Street Photography and your Mental Health (feat. Pete Wands)

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In this video I talk to street photographer and doctor, Pete Wands about his approach to capturing his home city of Edinburgh in Scotland. He also shares about the mental health benefits which street photography provides him as he finds his flow state when out making images.

#streetphotography #mentalhealth #petewands

24 Replies to “Street Photography and your Mental Health (feat. Pete Wands)”

  1. I think a lot of mental health issues today has to do with the normalization of such a thing, as if it’s ok and normal to feel certain ways. In fact I often run into people today saying they have this or that mental health problem, as if they are proud to be afflicted in such a way. Normalize the abnormal and it becomes normal.

    We also now live in a society where the truth is heavily suppressed to cater to the less intelligent, the weak and the mentally ill. That doesn’t help those with such issues, and it certainly doesn’t help society. Avoiding the realities of life only makes people likely to develop mental health problems. In fact, I see all mental illness simply as someone's way of thinking being in discordance with reality. Avoiding reality, for whatever reasons, is mental illness.

    The mass medicating of people with dangerous, destabilizing, and now debunked psychotropic drugs, like the ubiquitous anti-depressants, is also considered by many top psychiatrists as a major cause of anxiety and depression, the very things such a class of drugs was supposed to address. I have known people who started taking anti-depressants and the changes in their personalities and stability was frightening and heartbreaking to see. Here in America they are almost always implicated in mass shootings and suicides.

    As a senior who is on his own, disabled, and in poor health for many years, all I can say is just get on with life. Do what needs to be done **today** and move on. Don’t dwell on the past and don’t worry too much about the future, or at all. Just do what needs to be done in your life to improve it and keep it interesting. No one ever said life was supposed to be easy, nor should it be easy.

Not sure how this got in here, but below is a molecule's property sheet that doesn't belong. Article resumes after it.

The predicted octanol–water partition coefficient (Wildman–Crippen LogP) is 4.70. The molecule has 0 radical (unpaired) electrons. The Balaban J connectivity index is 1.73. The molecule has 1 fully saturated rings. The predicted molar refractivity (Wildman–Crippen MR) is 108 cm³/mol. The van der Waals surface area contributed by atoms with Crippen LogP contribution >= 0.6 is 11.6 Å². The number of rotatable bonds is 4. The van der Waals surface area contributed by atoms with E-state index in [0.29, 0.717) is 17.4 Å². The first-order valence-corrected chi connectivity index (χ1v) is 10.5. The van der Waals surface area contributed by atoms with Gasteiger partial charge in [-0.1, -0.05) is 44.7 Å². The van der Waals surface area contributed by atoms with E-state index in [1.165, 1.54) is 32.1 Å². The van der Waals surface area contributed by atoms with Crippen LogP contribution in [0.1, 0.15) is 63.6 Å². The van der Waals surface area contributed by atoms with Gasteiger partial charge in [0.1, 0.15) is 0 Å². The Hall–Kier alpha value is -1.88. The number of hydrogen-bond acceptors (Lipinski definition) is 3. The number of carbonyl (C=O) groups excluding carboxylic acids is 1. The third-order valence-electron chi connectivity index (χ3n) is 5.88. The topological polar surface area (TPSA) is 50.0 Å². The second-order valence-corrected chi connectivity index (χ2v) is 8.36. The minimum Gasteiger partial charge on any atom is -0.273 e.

I will close out this post with this wonderful quote.

    “If you are depressed you are living in the past.
    If you are anxious you are living in the future.
    If you are at peace you are living in the present.”

    ― Lao Tzu

  2. This is a great video, thanks Sean, in 2020 Photography saved my life, i dont really need to expand on it much more. But thank you for this video, i hope it inspires others who suffer.

  3. Great interview, lovely chap and excellent images. He’s so calm and collected, great character traits for his photography….and his job

  4. While watching this video I felt like I was talking, I have the same kinda life. I live in Jersey small island with a small town way smaller than him, but I can't go anywhere else without taking the ferry!
    Family status is different I have my kids during the weekend so I mainly shoot in the week, morning or night before or after work and sometimes at lunch time, I enjoy the peace of mind I have while walking around. It something I need to do.
    Speak about mental health or personal life, I live by myself I'm originally from France and I noticed that my street photography mainly show 1 person at the time which resonate with my personal life, like being alone.
    Anyway thank you very much Sean for this video if ever visit Jersey give me a shout I would love showing you the island and my work.